Whether you’re writing short stories, a blog, a novel, articles, or anything in between, the key to writing regularly is to be organised. It can be difficult to keep track of all the opportunities you want to apply for, the magazines you want to pitch to, and any other writing assignments you have for yourself. Building a clear idea of what you want to write can really make the difference between dreaming about writing and your writing carrying you to your dreams.
This guide will show you how to find opportunities, put them on a calendar, and then write towards your goals. First, of course, it’s important to do some introspection, set your writing goals and build a habit of writing every day. I use a combination of Trello and Google Calendar for this, but you’re welcome to use any tools you’d like.
Set Your Own Writing Goals
Set a timer for 5-10 minutes, and jot down everything you want to write. Whether you want to work through the exercises in a creative writing book, you have assignments or blog posts to work on, short story or flash fiction styles you want to try, novel ideas you want to try out, or anything else you can think of. Have fun with this; the only person who is going to see any of your writing is you!
Take the time to assess how much you can write every day. How much time will you devote to writing? What time of day will you do it? How much do you usually write in that time? If you’re not sure, that’s totally fine—you’ll figure it out as you move along, but don’t be harsh with yourself if you’re a bit slower than you’d hoped.
Regardless of your niche, there are so many writing support tools and competitions and journals and opportunities out there, just waiting for you to apply for them. I had no idea how much stuff was out there until I started looking for it.
Websites like Aerogramme Writers’ Studio, Australian Writers’ Resource, the Australian Writer’s Marketplace, Writer’s Edit and each state writers centre’s email newsletters are great sources of upcoming competitions and opportunities. Subscribe to as many free email newsletters as you can, and make a habit of going through all the opportunities once a week.
Most magazines and journals love getting submissions, and once you know your niche, it’s really easy to find magazines to submit to. Writing for publications is a great way to build your writing career, make connections, and even make a little bit of money on the side.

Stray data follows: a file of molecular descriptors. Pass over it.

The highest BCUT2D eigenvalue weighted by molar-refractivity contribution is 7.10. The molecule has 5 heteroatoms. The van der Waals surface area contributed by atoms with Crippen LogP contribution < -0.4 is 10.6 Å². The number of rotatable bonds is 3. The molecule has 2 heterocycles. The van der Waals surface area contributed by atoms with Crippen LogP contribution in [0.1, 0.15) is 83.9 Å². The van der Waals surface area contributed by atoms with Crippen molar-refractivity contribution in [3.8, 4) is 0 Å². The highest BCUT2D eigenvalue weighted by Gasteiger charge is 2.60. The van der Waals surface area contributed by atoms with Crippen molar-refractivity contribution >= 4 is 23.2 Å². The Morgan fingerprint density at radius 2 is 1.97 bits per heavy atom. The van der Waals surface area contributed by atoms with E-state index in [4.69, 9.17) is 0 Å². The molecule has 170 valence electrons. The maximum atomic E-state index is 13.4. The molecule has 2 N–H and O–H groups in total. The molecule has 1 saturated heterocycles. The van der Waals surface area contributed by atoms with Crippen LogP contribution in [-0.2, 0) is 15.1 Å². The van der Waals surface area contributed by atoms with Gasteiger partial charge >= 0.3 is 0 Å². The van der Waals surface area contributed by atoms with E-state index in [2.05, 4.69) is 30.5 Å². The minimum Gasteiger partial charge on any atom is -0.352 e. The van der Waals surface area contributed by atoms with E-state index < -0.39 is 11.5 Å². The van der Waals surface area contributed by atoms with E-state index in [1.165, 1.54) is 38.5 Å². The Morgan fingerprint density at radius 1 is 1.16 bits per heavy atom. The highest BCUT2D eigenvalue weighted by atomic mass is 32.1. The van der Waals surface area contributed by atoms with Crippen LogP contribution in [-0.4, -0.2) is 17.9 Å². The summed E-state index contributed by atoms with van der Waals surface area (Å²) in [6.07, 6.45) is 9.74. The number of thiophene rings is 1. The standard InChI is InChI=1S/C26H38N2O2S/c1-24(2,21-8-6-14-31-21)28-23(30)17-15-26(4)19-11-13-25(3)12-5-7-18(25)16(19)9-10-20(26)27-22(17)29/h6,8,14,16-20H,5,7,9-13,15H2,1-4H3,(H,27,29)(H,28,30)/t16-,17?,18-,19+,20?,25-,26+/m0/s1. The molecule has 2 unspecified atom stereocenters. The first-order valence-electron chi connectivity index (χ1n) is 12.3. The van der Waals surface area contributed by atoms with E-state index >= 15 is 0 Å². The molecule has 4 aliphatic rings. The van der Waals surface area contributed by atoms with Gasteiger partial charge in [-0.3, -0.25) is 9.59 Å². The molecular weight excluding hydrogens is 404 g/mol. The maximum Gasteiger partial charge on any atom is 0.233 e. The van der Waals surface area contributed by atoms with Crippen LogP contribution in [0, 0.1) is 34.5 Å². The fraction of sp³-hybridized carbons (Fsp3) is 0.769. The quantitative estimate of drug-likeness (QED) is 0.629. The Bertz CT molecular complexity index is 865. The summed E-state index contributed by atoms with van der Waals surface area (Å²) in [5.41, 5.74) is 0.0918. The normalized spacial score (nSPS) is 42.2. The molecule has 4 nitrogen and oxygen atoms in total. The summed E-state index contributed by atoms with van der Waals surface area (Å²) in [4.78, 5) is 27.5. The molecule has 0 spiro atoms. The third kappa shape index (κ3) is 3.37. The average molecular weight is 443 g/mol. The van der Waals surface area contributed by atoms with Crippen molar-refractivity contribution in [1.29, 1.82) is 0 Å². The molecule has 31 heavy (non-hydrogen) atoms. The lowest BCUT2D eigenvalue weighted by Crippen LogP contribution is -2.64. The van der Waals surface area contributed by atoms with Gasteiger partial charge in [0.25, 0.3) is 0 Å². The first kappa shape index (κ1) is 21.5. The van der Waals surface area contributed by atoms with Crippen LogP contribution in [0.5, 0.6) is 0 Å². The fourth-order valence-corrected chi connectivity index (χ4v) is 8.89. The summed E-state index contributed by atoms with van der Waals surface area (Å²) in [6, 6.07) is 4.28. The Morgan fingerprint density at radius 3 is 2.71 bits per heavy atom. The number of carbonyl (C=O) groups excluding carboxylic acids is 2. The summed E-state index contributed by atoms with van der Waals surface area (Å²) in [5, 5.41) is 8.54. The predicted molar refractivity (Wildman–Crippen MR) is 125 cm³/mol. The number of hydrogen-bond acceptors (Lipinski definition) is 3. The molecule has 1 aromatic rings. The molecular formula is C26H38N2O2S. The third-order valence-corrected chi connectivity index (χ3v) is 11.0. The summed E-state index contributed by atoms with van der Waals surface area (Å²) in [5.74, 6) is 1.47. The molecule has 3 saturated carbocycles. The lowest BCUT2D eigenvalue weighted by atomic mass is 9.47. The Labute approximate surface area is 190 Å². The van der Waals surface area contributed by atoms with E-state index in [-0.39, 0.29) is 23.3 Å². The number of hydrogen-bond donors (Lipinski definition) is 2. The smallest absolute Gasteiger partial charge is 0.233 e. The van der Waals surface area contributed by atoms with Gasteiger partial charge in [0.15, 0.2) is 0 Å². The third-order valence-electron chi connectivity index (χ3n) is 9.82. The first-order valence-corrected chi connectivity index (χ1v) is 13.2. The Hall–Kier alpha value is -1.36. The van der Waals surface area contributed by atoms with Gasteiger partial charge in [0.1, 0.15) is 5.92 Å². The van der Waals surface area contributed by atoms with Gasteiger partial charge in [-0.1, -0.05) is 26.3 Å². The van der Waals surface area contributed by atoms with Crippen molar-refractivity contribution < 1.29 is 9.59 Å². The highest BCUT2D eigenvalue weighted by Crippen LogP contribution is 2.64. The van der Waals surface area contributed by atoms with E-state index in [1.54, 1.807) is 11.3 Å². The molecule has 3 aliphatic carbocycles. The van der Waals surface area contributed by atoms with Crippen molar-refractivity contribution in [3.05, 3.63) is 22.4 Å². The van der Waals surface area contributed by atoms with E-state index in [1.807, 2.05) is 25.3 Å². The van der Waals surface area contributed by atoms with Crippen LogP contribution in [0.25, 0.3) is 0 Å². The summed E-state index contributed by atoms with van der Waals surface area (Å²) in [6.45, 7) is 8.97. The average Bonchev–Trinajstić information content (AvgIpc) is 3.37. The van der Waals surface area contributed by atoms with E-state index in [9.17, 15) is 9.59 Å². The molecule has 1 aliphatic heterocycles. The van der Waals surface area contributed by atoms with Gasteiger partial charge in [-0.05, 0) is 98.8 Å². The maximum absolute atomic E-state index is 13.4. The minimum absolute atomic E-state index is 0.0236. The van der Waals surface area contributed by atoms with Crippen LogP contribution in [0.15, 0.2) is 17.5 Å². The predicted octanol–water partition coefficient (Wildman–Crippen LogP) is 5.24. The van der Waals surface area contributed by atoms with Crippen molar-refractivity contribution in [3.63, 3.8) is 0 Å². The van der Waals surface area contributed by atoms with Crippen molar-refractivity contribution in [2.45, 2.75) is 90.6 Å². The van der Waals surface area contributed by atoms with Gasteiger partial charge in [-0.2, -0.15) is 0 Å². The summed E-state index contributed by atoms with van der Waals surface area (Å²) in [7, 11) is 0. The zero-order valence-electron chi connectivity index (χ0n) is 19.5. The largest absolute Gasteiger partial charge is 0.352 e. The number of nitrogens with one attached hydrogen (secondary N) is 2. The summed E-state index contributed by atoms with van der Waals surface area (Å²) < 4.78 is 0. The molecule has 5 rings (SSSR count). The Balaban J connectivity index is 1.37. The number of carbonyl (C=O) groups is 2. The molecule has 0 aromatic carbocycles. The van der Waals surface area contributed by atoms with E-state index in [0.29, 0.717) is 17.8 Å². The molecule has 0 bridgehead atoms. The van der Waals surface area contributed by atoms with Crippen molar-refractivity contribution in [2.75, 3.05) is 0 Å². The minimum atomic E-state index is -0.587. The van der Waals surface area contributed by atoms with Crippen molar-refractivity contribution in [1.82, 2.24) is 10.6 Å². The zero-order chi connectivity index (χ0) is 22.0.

Use Twitter strategically! Follow (or create a list) all of the state writers centres, magazines and journals, and other major Australian writing organisations, as well as the movers and shakers in your niche. It’s very likely you’ll find a whole abundance of writing opportunities through these feeds.
The Writing Calendar
Once you’ve got a whole selection of writing goals and ideas in one place, and you know how much time you can devote to writing, it’s time to put your calendar together! I like using Trello for this, because I can have one masterlist with all of my ideas, and then another list for each week, and drag and drop the card for each individual writing task to where it fits best. Then, once I’ve got my calendar sorted, I move over to Google Calendar and pop each one.
Be careful to make sure you have variety in your week. It’s too easy to spend every day writing pitches to magazines, or to constantly get distracted by short stories and never work on the bigger projects you’re hoping to conquer. Also, make sure to give yourself a wild card day every once in awhile, where you can choose to write whatever you want to at the time.
If you’re using Trello, it’s also good to have a list at the very left with your other miscellaneous, writing-related to dos. Things like ‘follow up on magazine submission’, or ‘reformat old blog posts’ are really easy to forget about, and having them right there with all of your other plans will help you to make sure that all of those little things get done.